Glycogen Storage Disease Type 1b (GSD1b)
What is glycogen storage disease type 1b?
Glycogen storage disease type 1b (GSD1b) falls under the larger category of glycogen storage disease (GSD). It impacts one of every 100,000 births. Affected individuals are unable to properly convert glycogen into glucose, putting them at constant risk of low blood sugar. Because the glycogen cannot be broken down, it accumulates in the cells and causes the characteristic symptoms.
What are the symptoms of glycogen storage disease type 1b?
The onset of symptoms typically occurs three to four months after birth, and they include:
- Makes affected individuals prone to infection
- Lactic acidosis
- Short stature
- Protruding abdomen
- Thin appendages
There are a number of complications that can result from this condition, making it essential to seek treatment. If the proper treatment is not given, it can result in coma or death. Patients are susceptible to infections, which bring their own symptoms and complications. Additionally, oral health issues, gout, osteoporosis, and inflammatory bowel disease are common in people with GSD1b.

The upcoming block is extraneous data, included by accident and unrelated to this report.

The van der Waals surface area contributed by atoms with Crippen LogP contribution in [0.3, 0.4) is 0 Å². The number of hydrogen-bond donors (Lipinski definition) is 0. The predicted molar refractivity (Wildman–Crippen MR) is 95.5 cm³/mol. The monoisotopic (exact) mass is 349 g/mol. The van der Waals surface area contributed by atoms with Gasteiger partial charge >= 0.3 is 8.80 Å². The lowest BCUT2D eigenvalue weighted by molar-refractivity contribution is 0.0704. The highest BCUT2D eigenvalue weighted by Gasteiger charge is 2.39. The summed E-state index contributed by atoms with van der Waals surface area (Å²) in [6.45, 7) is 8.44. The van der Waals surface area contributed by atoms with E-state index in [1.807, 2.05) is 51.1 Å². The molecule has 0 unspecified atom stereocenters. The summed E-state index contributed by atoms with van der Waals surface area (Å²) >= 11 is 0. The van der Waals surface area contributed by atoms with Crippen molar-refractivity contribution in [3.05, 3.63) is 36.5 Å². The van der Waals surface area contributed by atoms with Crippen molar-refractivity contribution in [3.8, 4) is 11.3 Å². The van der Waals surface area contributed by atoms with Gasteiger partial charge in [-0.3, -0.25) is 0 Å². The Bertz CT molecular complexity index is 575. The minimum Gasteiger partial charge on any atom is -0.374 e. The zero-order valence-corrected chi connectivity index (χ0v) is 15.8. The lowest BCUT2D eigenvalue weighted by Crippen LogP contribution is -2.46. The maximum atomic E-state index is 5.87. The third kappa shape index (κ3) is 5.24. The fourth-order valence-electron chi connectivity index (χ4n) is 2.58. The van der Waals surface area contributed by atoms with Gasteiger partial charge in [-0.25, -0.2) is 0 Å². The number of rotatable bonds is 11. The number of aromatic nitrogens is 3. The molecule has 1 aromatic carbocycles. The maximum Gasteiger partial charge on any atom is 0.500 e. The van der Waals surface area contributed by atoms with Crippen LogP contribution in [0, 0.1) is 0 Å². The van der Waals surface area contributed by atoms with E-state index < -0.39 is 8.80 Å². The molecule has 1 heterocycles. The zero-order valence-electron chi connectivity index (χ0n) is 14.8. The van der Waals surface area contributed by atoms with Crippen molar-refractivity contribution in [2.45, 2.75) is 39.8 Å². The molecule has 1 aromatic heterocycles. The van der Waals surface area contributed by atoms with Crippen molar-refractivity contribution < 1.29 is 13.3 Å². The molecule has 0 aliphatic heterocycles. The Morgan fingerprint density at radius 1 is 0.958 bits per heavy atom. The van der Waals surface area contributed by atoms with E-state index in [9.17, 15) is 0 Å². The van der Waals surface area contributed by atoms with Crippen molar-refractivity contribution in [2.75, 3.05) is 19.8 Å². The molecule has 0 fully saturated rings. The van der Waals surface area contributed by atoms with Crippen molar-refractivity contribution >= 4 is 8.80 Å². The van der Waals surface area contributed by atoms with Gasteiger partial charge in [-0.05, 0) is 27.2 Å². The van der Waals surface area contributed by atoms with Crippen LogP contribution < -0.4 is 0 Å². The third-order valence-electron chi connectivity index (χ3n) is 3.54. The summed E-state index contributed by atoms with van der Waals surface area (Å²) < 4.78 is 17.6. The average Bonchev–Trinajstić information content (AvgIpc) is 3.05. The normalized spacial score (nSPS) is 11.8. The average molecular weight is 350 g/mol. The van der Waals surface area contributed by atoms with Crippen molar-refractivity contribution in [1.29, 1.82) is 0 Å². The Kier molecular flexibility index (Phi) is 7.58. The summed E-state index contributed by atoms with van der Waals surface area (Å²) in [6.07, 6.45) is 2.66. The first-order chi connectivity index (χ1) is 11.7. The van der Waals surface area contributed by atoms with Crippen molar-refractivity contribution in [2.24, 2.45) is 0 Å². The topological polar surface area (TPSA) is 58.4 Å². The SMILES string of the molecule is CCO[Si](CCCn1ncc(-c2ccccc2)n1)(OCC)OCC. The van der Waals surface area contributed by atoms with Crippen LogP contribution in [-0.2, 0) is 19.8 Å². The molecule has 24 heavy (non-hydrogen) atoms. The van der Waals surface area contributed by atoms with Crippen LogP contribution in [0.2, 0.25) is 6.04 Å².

What causes glycogen storage disease type 1b?
A mutated SLC37A4 gene is responsible for GSD1b, and it is passed down in an autosomal recessive pattern. When this gene is altered, it results in a deficiency of glucose-6-phosphate translocase, an enzyme needed to break down glycogen. Because there is not enough of this enzyme, glycogen is able to accumulate in the cells.
How is glycogen storage disease type 1b diagnosed?
Doctors will perform laboratory tests to find the levels of lactate, glucose, cholesterol, triglycerides, and uric acid. If the levels are abnormal, GSD1b is suspected. A diagnosis can be confirmed through molecular genetic testing.
What are the treatments for glycogen storage disease type 1b?
Very careful monitoring of one’s diet is the major part of treatment. Affected individuals should avoid sucrose, fructose, galactose, and lactose, and they should eat around the clock. Ideally, GSD1b patients are eating every one to three hours to maintain their blood sugar. For young children, this often means a feeding tube.
To give more time between meals, doctors recommend drinking a mix of cornstarch and either water, soy milk, or formula. This mixture releases its sugars slowly. Because this diet is so low in nutrients and vitamins, patients have to take supplements.
Medication to increase the number of neutrophils is also common, and doctors should remain vigilant in preventing and treating any infections.